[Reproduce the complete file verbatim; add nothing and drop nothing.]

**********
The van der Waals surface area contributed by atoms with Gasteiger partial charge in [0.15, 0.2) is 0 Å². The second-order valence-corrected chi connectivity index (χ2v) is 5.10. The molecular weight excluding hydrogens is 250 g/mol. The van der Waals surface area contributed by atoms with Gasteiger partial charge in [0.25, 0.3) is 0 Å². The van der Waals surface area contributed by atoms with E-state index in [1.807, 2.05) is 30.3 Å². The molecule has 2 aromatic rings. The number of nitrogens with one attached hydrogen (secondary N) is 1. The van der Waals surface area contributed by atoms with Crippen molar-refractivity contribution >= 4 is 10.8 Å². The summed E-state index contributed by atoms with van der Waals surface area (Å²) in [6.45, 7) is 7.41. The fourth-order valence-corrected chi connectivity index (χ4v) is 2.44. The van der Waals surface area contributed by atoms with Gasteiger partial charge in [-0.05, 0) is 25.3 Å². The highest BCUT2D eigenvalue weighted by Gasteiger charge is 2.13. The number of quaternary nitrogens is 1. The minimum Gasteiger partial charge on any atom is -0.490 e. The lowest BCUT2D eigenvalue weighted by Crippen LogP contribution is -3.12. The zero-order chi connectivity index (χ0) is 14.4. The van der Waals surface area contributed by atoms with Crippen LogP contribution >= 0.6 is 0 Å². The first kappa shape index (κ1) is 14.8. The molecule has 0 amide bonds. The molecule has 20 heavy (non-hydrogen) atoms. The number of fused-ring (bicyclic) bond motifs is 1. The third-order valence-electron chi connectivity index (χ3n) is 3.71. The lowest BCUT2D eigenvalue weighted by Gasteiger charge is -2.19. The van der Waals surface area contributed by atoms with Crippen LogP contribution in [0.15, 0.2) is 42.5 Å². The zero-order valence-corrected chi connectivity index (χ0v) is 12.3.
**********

The van der Waals surface area contributed by atoms with Gasteiger partial charge in [0.15, 0.2) is 0 Å². The second-order valence-corrected chi connectivity index (χ2v) is 5.10. The molecular weight excluding hydrogens is 250 g/mol. The van der Waals surface area contributed by atoms with Gasteiger partial charge in [0.25, 0.3) is 0 Å². The van der Waals surface area contributed by atoms with E-state index in [1.807, 2.05) is 30.3 Å². The molecule has 2 aromatic rings. The number of nitrogens with one attached hydrogen (secondary N) is 1. The van der Waals surface area contributed by atoms with Crippen molar-refractivity contribution >= 4 is 10.8 Å². The summed E-state index contributed by atoms with van der Waals surface area (Å²) in [6.45, 7) is 7.41. The fourth-order valence-corrected chi connectivity index (χ4v) is 2.44. The van der Waals surface area contributed by atoms with Gasteiger partial charge in [-0.05, 0) is 25.3 Å². The highest BCUT2D eigenvalue weighted by Gasteiger charge is 2.13. The number of quaternary nitrogens is 1. The minimum Gasteiger partial charge on any atom is -0.490 e. The lowest BCUT2D eigenvalue weighted by Crippen LogP contribution is -3.12. The zero-order chi connectivity index (χ0) is 14.4. The van der Waals surface area contributed by atoms with Crippen LogP contribution >= 0.6 is 0 Å². The first kappa shape index (κ1) is 14.8. The molecule has 0 amide bonds. The molecule has 20 heavy (non-hydrogen) atoms. The number of fused-ring (bicyclic) bond motifs is 1. The third-order valence-electron chi connectivity index (χ3n) is 3.71. The lowest BCUT2D eigenvalue weighted by Gasteiger charge is -2.19. The van der Waals surface area contributed by atoms with Crippen LogP contribution in [0.15, 0.2) is 42.5 Å². The zero-order valence-corrected chi connectivity index (χ0v) is 12.3.